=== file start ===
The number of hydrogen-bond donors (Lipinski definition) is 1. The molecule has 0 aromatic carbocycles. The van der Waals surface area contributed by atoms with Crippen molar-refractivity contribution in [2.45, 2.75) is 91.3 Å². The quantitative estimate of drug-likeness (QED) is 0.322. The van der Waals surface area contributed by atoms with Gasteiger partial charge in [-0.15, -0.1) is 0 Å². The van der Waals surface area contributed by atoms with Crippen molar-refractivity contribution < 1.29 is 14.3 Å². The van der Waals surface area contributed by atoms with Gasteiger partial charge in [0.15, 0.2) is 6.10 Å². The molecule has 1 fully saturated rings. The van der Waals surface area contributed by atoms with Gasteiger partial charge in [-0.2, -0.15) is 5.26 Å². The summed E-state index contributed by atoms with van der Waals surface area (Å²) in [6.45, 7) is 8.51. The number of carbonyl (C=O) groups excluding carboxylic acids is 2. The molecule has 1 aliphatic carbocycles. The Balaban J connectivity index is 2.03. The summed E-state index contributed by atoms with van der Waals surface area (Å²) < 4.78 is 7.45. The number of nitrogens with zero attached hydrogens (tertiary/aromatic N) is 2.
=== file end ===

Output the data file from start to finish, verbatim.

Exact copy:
The number of hydrogen-bond donors (Lipinski definition) is 1. The molecule has 0 aromatic carbocycles. The van der Waals surface area contributed by atoms with Crippen molar-refractivity contribution in [2.45, 2.75) is 91.3 Å². The quantitative estimate of drug-likeness (QED) is 0.322. The van der Waals surface area contributed by atoms with Gasteiger partial charge in [-0.15, -0.1) is 0 Å². The van der Waals surface area contributed by atoms with Crippen molar-refractivity contribution < 1.29 is 14.3 Å². The van der Waals surface area contributed by atoms with Gasteiger partial charge in [0.15, 0.2) is 6.10 Å². The molecule has 1 fully saturated rings. The van der Waals surface area contributed by atoms with Gasteiger partial charge in [-0.2, -0.15) is 5.26 Å². The summed E-state index contributed by atoms with van der Waals surface area (Å²) in [6.45, 7) is 8.51. The number of carbonyl (C=O) groups excluding carboxylic acids is 2. The molecule has 1 aliphatic carbocycles. The Balaban J connectivity index is 2.03. The summed E-state index contributed by atoms with van der Waals surface area (Å²) < 4.78 is 7.45. The number of nitrogens with zero attached hydrogens (tertiary/aromatic N) is 2.